Scare tactics in school
IAM a parent of two kids, who are currently studying in a Chinese-medium school. For the past two years (2009 and 2010), I have heard of many complaints regarding a particular Standard One teacher who beats her students until marks can be seen on various parts of the body.
Among some of the punishments that she meted out on her students were:
(1) Beating a student so hard until the wooden ruler is broken into two pieces.
(2) Hitting a student’s palm with the cane until the poor girl has difficulty holding a spoon.
(3) Slapping a student on the mouth.
(4) Beating a student with the cane until marks can be seen on the stomach, thighs and arms.
(5) Punishing a student by moving his table and seating him next to the blackboard, and the student had to copy all the homework and assignments from there.
(6) Throwing books on the floor and in the dustbin and asking the students to pick the books up themselves.
I want to know if the class teacher can punish the children using physical force.
As far as I know, beating or caning a student is only confined to the disciplinary teacher and not the class teacher.
Is there a law that protects children’s rights? And what are the actions that a parent can take if we, as parents realise that the teacher has gone overboard with the punishment?
The parents of the affected children have lodged a complaint with the school authorities, yet no action has been taken on this teacher.
I would appreciate it greatly if you can share some light on this matter. – Concernedparent We feel sad to note that our children are still severely punished in schools. This means, there are still many people out there who are hurting children in the name of discipline. They do not realise that the physical punishments will also leave emotional scars that will last a lifetime.
In Malaysia, we have the Child Act 2001 (Act 611) that forms part of the protective legal environment for children in the country. Children’s rights to protection from violence, abuse and exploitation are clearly stated in the Convention on the Rights of the Child (CRC). The duty-bearers for children’s rights are parents, careproviders, teachers and anyone who are involved in children’s lives.
When children are harmed or at risk, parents and careproviders should promptly remove them from the dangers they are in. Sadly, many children are left in these situations without protection until it is too late. Parents must be vigilant in ensuring their children are safe in schools. If a report falls on deaf ears, then keep making the same report until someone in authority heeds and take action.
We must change our mindsets towards how children should be treated. There are positive and age-appropriate ways that work with children instead of resorting to using the cane or scare tactics.
We cannot use force to motivate children to behave themselves. When children have done wrong, they need to learn what is right from their teachers and parents. They need patience and understanding.
In order for our children to learn and grow in a violence-free school, parents and teachers must work hand-in-hand to choose non-punitive ways of dealing with children’s misbehaviour. Speak up for children in schools when their voice is not heard.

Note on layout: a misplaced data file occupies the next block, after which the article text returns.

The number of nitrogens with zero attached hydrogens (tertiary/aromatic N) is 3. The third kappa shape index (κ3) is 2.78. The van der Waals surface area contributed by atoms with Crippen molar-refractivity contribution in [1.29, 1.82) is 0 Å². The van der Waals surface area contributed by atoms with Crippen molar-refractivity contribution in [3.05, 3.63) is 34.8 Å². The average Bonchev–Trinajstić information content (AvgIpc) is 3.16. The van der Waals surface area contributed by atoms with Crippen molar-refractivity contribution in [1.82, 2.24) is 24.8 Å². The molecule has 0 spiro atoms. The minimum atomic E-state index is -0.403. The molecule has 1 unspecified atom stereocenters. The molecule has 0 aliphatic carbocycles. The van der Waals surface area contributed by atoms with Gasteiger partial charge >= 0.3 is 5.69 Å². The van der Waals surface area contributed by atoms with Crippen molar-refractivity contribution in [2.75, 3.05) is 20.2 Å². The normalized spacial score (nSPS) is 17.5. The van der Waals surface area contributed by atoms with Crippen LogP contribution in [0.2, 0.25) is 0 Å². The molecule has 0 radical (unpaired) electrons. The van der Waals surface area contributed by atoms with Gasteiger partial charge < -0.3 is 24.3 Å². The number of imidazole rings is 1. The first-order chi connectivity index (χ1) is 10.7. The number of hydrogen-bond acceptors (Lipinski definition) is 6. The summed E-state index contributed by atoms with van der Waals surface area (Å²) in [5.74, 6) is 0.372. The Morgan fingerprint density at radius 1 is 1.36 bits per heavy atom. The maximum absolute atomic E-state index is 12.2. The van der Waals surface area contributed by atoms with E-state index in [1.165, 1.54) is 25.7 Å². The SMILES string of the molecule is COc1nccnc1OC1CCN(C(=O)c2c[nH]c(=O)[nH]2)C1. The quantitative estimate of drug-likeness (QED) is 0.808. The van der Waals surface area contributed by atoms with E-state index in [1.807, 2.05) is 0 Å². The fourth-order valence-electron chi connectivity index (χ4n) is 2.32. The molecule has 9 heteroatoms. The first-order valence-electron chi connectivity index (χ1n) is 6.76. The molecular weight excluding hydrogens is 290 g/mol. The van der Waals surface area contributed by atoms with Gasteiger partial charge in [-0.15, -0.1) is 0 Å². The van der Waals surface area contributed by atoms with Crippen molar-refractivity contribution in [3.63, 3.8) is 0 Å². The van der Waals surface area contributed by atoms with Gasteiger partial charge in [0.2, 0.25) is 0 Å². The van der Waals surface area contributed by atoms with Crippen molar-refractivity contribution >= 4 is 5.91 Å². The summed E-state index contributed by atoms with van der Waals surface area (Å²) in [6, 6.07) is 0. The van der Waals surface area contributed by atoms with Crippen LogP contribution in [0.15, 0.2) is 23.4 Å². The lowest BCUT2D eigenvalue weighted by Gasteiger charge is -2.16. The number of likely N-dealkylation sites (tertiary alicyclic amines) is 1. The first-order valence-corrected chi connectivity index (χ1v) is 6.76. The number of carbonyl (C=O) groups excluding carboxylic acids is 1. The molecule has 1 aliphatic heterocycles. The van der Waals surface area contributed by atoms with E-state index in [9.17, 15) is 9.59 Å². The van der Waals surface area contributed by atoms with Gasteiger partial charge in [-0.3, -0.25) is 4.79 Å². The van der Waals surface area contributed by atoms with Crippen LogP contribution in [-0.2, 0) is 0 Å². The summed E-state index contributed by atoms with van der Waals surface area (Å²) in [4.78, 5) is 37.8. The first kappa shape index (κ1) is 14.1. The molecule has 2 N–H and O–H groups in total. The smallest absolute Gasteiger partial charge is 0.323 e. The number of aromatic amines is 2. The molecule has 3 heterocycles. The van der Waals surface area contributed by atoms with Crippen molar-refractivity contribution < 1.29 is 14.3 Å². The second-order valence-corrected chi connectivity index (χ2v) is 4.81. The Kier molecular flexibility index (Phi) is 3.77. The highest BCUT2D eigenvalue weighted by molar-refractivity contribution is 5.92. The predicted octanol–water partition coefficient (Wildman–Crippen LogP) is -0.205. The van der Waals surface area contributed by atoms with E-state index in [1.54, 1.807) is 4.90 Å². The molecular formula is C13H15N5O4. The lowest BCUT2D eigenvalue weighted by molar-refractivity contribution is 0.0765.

It has to be a concerted effort that all parties involved in children’s learning to make sure that they are acting responsibly to curb the difficulties faced in the classrooms. Get involved in your child’s parent-teacher association and work on using positive influences on the teachers who are using physical punishments in their classes.
There are many experienced and confident teachers in schools today who do not practise threatening children with the cane or verbally scold them. They motivate their students by offering them encouragement and compassion. Their students in turn respect them and duly behave well in class.
In Malaysia, we need greater community support in making our schools and homes safe and positive for our children. Unicef has a digital campaign that calls for a comprehensive study of child abuse. This is to help us to know the scope and seriousness of the issue in our community.
This study aims to set benchmarks for the measurement of child abuse. We want to change the public view from “caning to teach” to the way that is showing support and help for children to learn.
You can act and learn to protect children at www.unite againstabuse.my DEEPAVALI, Christmas, New Year and Chinese New Year are all just around the corner. Yes, we’re coming to the end of the year and that means annual bonuses, shopping and gift buying for many.
With that in mind, ParenThots has compiled some holiday gift ideas for those who will be shopping, not just for the upcoming festivities, but also for birthdays and other occasions.
To help us spend wisely and save as much as we can, the ParenThots Holiday Gift Guide (parenthots.com/ gifts) is limited to items priced at RM100 and below. If you’re buying gifts for couples who are pregnant, consider a gift voucher to one of the many maternity wear shops around.
What do you get for your friends or family members who are parents?
You could try buying something for the home – tealights, fancy candles, candle holders, photo frames, cushion covers, bags and even family DVDs.
Kids are the most fun to shop for. There are so many wonderful toys and books and lovely clothes to buy for them.
ParenThots offers many more tips and ideas for the yearend shopping.
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